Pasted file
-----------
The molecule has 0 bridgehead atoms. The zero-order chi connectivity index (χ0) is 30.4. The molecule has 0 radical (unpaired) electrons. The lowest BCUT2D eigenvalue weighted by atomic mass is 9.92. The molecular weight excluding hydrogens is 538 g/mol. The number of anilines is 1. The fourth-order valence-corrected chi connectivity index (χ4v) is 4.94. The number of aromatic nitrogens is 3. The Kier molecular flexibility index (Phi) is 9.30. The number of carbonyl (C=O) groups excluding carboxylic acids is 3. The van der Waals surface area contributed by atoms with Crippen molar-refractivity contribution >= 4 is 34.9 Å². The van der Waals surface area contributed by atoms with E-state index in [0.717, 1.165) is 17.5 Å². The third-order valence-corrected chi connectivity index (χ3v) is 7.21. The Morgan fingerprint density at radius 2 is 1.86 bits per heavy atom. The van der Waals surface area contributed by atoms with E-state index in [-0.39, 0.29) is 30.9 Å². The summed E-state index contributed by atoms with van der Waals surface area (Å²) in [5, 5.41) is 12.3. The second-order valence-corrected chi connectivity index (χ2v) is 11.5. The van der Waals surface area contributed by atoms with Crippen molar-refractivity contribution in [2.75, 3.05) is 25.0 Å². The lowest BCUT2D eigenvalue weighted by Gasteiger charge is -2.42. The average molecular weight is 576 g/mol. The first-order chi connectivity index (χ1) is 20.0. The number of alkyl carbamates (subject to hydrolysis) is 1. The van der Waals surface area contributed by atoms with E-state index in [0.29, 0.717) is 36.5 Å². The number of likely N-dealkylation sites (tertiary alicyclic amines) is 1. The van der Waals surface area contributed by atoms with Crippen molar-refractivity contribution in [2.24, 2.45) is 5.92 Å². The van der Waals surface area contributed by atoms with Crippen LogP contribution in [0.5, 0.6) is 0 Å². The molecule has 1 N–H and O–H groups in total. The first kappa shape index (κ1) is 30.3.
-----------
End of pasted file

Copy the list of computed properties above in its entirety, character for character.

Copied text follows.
The molecule has 0 bridgehead atoms. The zero-order chi connectivity index (χ0) is 30.4. The molecule has 0 radical (unpaired) electrons. The lowest BCUT2D eigenvalue weighted by atomic mass is 9.92. The molecular weight excluding hydrogens is 538 g/mol. The number of anilines is 1. The fourth-order valence-corrected chi connectivity index (χ4v) is 4.94. The number of aromatic nitrogens is 3. The Kier molecular flexibility index (Phi) is 9.30. The number of carbonyl (C=O) groups excluding carboxylic acids is 3. The van der Waals surface area contributed by atoms with Crippen molar-refractivity contribution >= 4 is 34.9 Å². The van der Waals surface area contributed by atoms with E-state index in [0.717, 1.165) is 17.5 Å². The third-order valence-corrected chi connectivity index (χ3v) is 7.21. The Morgan fingerprint density at radius 2 is 1.86 bits per heavy atom. The van der Waals surface area contributed by atoms with E-state index in [-0.39, 0.29) is 30.9 Å². The summed E-state index contributed by atoms with van der Waals surface area (Å²) in [5, 5.41) is 12.3. The second-order valence-corrected chi connectivity index (χ2v) is 11.5. The van der Waals surface area contributed by atoms with Crippen molar-refractivity contribution in [2.75, 3.05) is 25.0 Å². The lowest BCUT2D eigenvalue weighted by Gasteiger charge is -2.42. The average molecular weight is 576 g/mol. The first-order chi connectivity index (χ1) is 20.0. The number of alkyl carbamates (subject to hydrolysis) is 1. The van der Waals surface area contributed by atoms with E-state index in [0.29, 0.717) is 36.5 Å². The number of likely N-dealkylation sites (tertiary alicyclic amines) is 1. The van der Waals surface area contributed by atoms with Crippen molar-refractivity contribution in [2.24, 2.45) is 5.92 Å². The van der Waals surface area contributed by atoms with Crippen LogP contribution in [0.5, 0.6) is 0 Å². The molecule has 1 N–H and O–H groups in total. The first kappa shape index (κ1) is 30.3.